When my son was born, I started thinking deeply about privacy. It was no longer my life, but ours. Would he want to have his childhood on public display? Would he want my random old classmate from high school to know what his first words were? When he took his first steps? Or even, his name? Maybe the answer will be yes. But he isn’t even aware that he’s a human being yet, let alone what social media is. He can’t give me consent. He can’t give his say.

Knowing that what goes on the internet stays on the internet, I can’t justify sharing his baby pictures with the world. If my son someday chooses online anonymity, I want to grant him that. No amount of “likes”, comments, or convenience could allow me to take that option away from him. His identity on the internet is his to foster, not mine.

As the online world becomes ever increasingly its own social behemoth, I practice caution with what I divulge. I know can’t protect my son from everything. Chances are he won’t care that I did or didn’t post about him. Maybe he will even be disappointed that there’s not an archive to look back on later in his life. I simply hope that he will understand that I wanted him to choose. That this is my personal choice as the person who speaks on his behalf. A choice that’s understandably not for everyone. A choice that’s met with the occasional eye roll or “ok Jamakea, you’ve gone off the deep end” look. But that’s okay. Part of being a mom is accepting that you’ll look crazy sometimes. That what you think is best will be met with speculation and eye rolls. It’s part of the package.

I already have thousands of pictures of my son. Our camera rolls are bursting at the seams. I message a photo of him to someone at least daily. I mail prints to faraway aunties and grandparents. Our walls are covered with his happy little face. 25 years from now, he may not have a Facebook album to look back on but at least I will be able to embarrass him by whipping out that old dusty photo album.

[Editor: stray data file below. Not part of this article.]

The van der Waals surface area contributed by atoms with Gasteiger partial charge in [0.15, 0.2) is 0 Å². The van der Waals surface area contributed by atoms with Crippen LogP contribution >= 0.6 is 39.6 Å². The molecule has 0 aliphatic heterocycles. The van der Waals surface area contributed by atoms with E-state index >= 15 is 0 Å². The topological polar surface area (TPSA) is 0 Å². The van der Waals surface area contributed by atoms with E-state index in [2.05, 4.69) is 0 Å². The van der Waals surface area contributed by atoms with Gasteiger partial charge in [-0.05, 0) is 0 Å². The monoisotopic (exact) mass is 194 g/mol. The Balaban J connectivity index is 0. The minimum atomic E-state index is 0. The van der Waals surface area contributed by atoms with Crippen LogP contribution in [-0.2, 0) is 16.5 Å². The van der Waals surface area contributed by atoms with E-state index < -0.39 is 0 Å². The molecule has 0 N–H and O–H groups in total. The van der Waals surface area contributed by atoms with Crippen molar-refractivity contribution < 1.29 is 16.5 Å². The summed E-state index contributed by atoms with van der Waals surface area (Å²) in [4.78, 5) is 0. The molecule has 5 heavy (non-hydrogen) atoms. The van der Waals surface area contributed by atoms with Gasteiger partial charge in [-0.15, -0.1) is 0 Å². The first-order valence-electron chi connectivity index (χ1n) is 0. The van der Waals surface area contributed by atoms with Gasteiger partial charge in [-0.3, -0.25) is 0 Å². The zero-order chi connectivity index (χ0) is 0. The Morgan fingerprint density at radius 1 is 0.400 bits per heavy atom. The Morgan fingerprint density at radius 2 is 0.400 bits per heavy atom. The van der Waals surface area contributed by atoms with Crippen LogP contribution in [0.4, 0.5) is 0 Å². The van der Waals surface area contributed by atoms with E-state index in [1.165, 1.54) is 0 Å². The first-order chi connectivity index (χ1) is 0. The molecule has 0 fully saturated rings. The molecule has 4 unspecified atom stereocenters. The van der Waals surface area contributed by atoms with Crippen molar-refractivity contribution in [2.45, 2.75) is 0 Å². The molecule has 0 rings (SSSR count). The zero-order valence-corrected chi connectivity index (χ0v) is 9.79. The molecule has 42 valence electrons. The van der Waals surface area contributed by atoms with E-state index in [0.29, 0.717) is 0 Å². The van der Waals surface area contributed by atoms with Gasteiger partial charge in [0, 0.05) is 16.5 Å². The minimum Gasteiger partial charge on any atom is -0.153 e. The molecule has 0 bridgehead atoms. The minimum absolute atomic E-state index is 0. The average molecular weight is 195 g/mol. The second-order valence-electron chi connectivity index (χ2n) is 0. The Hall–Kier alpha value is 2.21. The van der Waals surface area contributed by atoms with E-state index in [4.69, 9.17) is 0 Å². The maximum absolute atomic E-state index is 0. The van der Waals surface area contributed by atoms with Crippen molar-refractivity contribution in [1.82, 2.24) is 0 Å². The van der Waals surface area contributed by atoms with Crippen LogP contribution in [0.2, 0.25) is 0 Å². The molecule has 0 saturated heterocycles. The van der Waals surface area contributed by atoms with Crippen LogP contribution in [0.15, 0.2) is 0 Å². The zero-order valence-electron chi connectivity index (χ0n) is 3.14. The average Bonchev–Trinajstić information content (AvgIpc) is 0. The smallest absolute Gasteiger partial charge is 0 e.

The Day I Woke Up a Child and Went to Bed an Adult

I woke up to the sound of my alarm clock. Its blaring noise always made my ears bleed as it screamed at me to start my day. With my eyes half open, I shuffled down the ladder of my wooden bunk bed. I was still in summer mode and not excited for another day of third grade.

My mornings typically went like this:

  • Brush teeth.
  • Make lunch (usually pb&j’s).
  • Get dressed.
  • Eat breakfast.
  • Kiss my still-sleeping mom goodbye.

But something different happened that day.

My mom was already awake. I could hear the tv on in her room. It was unusual for her to be up so early as she worked nights. I remember feeling worried. She told me my Yijah (grandma in Thai), who lived in New Jersey, had called her with news — one of the twin towers had been hit by a plane.

My mother and I plopped down in front of the tv as we watched the chaos unfold. It didn’t matter what channel, it was on every channel. I watched people jump out of the flaming towers. I watched the second tower get hit. My mother’s fingers delicately parted and combed my unruly curly hair as we watched hundreds of people die in real time. I don’t think I blinked once. My mom still kept doing my hair. She told me I had to still go to school.